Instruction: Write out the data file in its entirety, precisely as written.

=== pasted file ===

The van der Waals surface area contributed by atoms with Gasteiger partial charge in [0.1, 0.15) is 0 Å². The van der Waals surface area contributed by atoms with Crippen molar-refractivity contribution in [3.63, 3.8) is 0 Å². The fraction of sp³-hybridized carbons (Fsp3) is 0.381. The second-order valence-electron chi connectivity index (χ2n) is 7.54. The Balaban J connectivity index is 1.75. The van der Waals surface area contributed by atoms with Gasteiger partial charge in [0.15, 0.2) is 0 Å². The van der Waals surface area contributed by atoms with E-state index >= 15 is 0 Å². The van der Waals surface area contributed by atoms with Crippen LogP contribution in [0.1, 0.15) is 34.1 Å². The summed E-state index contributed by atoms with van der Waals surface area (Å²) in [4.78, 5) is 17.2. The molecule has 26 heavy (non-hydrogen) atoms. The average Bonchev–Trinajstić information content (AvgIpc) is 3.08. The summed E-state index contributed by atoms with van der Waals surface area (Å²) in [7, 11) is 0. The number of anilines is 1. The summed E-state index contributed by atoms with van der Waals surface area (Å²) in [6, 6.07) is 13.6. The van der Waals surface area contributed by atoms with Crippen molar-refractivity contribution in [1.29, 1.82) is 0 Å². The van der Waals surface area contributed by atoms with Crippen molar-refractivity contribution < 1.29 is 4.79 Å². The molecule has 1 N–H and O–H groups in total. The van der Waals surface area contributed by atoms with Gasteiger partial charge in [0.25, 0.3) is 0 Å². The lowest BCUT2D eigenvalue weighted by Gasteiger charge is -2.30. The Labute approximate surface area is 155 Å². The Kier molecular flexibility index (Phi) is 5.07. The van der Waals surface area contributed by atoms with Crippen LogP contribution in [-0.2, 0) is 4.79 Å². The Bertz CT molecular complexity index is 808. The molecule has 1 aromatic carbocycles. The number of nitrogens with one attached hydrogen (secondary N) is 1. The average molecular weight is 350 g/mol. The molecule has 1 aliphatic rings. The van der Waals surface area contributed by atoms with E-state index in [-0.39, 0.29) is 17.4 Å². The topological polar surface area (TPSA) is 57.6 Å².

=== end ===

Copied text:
The van der Waals surface area contributed by atoms with Gasteiger partial charge in [0.1, 0.15) is 0 Å². The van der Waals surface area contributed by atoms with Crippen molar-refractivity contribution in [3.63, 3.8) is 0 Å². The fraction of sp³-hybridized carbons (Fsp3) is 0.381. The second-order valence-electron chi connectivity index (χ2n) is 7.54. The Balaban J connectivity index is 1.75. The van der Waals surface area contributed by atoms with Gasteiger partial charge in [0.15, 0.2) is 0 Å². The van der Waals surface area contributed by atoms with E-state index >= 15 is 0 Å². The van der Waals surface area contributed by atoms with Crippen LogP contribution in [0.1, 0.15) is 34.1 Å². The summed E-state index contributed by atoms with van der Waals surface area (Å²) in [4.78, 5) is 17.2. The molecule has 26 heavy (non-hydrogen) atoms. The average Bonchev–Trinajstić information content (AvgIpc) is 3.08. The summed E-state index contributed by atoms with van der Waals surface area (Å²) in [7, 11) is 0. The number of anilines is 1. The summed E-state index contributed by atoms with van der Waals surface area (Å²) in [6, 6.07) is 13.6. The van der Waals surface area contributed by atoms with Crippen molar-refractivity contribution in [1.29, 1.82) is 0 Å². The van der Waals surface area contributed by atoms with Crippen molar-refractivity contribution < 1.29 is 4.79 Å². The molecule has 1 N–H and O–H groups in total. The van der Waals surface area contributed by atoms with Gasteiger partial charge in [0.25, 0.3) is 0 Å². The lowest BCUT2D eigenvalue weighted by Gasteiger charge is -2.30. The Labute approximate surface area is 155 Å². The Kier molecular flexibility index (Phi) is 5.07. The van der Waals surface area contributed by atoms with Crippen LogP contribution in [-0.2, 0) is 4.79 Å². The Bertz CT molecular complexity index is 808. The molecule has 1 aromatic carbocycles. The number of nitrogens with one attached hydrogen (secondary N) is 1. The average molecular weight is 350 g/mol. The molecule has 1 aliphatic rings. The van der Waals surface area contributed by atoms with E-state index in [-0.39, 0.29) is 17.4 Å². The topological polar surface area (TPSA) is 57.6 Å².